Eliane Elias enjoys a reputation as a musician who can swing as convincingly as she can samba, and she did not disappoint the crowd who filled Montreal’s Monument National for what was, by her count, her tenth appearance at the jazz festival. Originally from Sao Paolo, Elias was only 17 years old when legendary Brazilian composer Antonio Carlos Jobim discovered her playing in a local club and immediately invited her to join his international tour. Last year, Elias returned to Brazil to record her latest album, aptly named Made in Brazil, which pays tribute to the Brazilian songbook of which Jobim was the lead exponent.
Elias’ concert on Friday, July 3rd featured music from Made in Brazil (including Ary Barroso’s “Aqualera do Brasil”) as well as several other Brazilian standards by Jobim and Gilberto Gil (such as “Chega de Saudade” and “Desafinado”). Elias was intent on paying tribute to the composers and the significance of their songs, putting each piece in historical context before it was played. Elias also got up from the piano to sing a version of Dorival Caymmi’s “Rosa Morena” from centre stage.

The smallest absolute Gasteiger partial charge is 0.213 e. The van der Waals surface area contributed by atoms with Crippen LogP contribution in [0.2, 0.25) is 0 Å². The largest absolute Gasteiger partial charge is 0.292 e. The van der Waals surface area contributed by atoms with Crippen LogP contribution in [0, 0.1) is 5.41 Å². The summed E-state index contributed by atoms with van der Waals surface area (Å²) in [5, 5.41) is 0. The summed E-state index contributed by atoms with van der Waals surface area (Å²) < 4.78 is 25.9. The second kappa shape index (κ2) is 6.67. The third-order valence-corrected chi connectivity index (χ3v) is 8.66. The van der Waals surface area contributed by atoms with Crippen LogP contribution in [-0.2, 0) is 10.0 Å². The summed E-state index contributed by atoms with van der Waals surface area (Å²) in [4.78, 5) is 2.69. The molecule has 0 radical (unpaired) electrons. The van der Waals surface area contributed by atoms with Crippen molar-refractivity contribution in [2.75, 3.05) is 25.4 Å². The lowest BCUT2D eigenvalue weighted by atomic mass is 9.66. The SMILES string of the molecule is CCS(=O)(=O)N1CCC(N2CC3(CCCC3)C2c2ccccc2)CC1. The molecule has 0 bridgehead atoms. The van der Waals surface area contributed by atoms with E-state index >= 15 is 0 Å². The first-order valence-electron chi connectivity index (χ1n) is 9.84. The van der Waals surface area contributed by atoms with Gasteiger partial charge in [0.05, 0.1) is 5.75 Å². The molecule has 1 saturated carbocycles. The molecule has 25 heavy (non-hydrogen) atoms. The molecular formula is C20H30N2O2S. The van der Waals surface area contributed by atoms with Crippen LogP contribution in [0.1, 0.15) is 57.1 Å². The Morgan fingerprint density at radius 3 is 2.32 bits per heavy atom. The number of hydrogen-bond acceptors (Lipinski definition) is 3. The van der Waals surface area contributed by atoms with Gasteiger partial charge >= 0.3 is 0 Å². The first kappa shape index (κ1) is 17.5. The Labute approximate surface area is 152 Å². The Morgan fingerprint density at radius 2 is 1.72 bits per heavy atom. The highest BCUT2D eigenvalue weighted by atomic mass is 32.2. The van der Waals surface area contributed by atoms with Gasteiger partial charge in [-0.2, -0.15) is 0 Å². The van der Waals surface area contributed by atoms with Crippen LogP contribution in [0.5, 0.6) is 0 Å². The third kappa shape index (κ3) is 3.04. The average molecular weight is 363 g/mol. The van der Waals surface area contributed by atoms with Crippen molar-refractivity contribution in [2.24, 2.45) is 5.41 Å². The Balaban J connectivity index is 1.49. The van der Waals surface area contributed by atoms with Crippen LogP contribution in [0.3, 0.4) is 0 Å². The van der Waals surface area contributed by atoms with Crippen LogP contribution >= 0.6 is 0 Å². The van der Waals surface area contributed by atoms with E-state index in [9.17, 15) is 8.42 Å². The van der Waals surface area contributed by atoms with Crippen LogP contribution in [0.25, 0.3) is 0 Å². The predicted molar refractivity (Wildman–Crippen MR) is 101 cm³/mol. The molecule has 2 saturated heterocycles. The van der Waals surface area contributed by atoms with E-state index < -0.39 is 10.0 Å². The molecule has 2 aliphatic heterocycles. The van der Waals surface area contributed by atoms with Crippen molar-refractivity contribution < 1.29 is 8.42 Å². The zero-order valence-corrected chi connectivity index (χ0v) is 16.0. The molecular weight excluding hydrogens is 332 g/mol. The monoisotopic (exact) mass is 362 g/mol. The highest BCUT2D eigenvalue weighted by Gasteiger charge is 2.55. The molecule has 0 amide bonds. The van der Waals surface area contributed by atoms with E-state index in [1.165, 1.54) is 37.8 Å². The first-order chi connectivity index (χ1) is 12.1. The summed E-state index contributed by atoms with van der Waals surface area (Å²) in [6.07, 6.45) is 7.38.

Three other musicians joined Elias onstage: her husband, bassist Marc Johnson (who played in Bill Evans’ trio for the last three years of Evans’ life), laid down several formidable bass solos and captivated the crowd with his bowed melodies. Drummer Mauricio Zottarelli energized the audience with several lengthy, theatrical drum solos while guitarist Reubens de la Corte played the consummate sideman, deepening the music’s groove when he was playing but also happy to step offstage for sections, leaving Elias to play as a piano trio. The band was tight and well rehearsed, particularly during the endings of songs, which were often the flashiest and most impressive part of the arrangements.
The audience seemed to love the concert, audibly responding to Elias when she introduced the pieces and enthusiastically singing along with the encore, “Girl from Ipanema”. Elias has been extremely successful in finding a niche between musical labels: as both a pianist and a vocalist, and as a musician able to convey the history of swing as well as the history of Brazilian music. Elias’ ability to fill so many roles is testimony to her extraordinary talent, and her performance at the Montreal Jazz Festival was a reminder that she is, as much as ever, a force to be reckoned with.